Quatarra megaproject

Discussion in 'Architecture & Engineering' started by Xylene, Apr 3, 2009.

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  1. Xylene Valued Senior Member

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    Here's an engineering megaproject for you--flood the Qatarra Depression (which covers ca. 18,000 km2) with water from the Med. It would provide a large inland sea in the north of Egypt, and sea-surface evaporation would significantly influence the climate of the local area. It would alsdo provide an enormous surrounding area of potential farmland for people to grow crops. A canal could be cut towards the northern coast; and obviously they don't want to cut the northern coastal route westward, so the channel would have to be covered, which would also act to slow down evaporation as the water flows into the new sea.
     
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  3. Ophiolite Valued Senior Member

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    And flood the buried pyramids of the ancients!!!!!
     
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  5. Xylene Valued Senior Member

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    No so, Ophiolite, I assure you--you don't have to worry about sea-water coming anywhere near the pyramids, which are all on the Giza Plateau any way--so no call for

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    fear in that regard.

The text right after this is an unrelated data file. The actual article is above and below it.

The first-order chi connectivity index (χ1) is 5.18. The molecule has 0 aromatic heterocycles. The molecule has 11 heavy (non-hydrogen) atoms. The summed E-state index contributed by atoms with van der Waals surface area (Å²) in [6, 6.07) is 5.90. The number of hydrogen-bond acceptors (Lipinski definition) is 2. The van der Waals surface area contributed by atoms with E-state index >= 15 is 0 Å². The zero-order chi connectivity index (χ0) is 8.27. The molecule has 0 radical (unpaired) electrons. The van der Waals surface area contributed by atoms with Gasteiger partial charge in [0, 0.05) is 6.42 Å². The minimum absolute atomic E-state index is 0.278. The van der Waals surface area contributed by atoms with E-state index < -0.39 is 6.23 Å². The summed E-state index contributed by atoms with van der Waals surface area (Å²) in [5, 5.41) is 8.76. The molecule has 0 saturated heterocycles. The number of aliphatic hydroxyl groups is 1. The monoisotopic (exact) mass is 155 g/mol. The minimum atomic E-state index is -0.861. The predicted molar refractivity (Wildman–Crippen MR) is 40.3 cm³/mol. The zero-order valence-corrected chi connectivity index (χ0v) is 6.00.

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  7. Ophiolite Valued Senior Member

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    No, you don't understand. Buried beneath the sand sea of the Qatarra depression are the original pyramids. They are oriented towards Orion as it was positioned before the crustal pole shifting described by HAB theory. The volume of these is pi times the volume of the duplicates at Giza built by the Atlanteans.

    They contain the wisdom of the ancients and a First Edition of The Real David Beckham: An Intimate Biography, which pretty well proves time travel is a reality.
     
  8. Xylene Valued Senior Member

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    OK, I guess I'll have to think of some other mega-project then...let's see...there was a German scientist in the 1920's who came up with the idea of putting a dam across the Straits of Gibralter. He thought it would give more room for Europeans to expand south as the Med. receded--the evaporation of the Med. is more than the inflow from rivers, so the sea level would decline about one metre per year, which would expose huge new areas for settlement. However, I'm extremely cautious about such a project--the last thing we need is an enormous dam between Spain and Morocco, with illegal immigrants using the dam-crest as a bridge.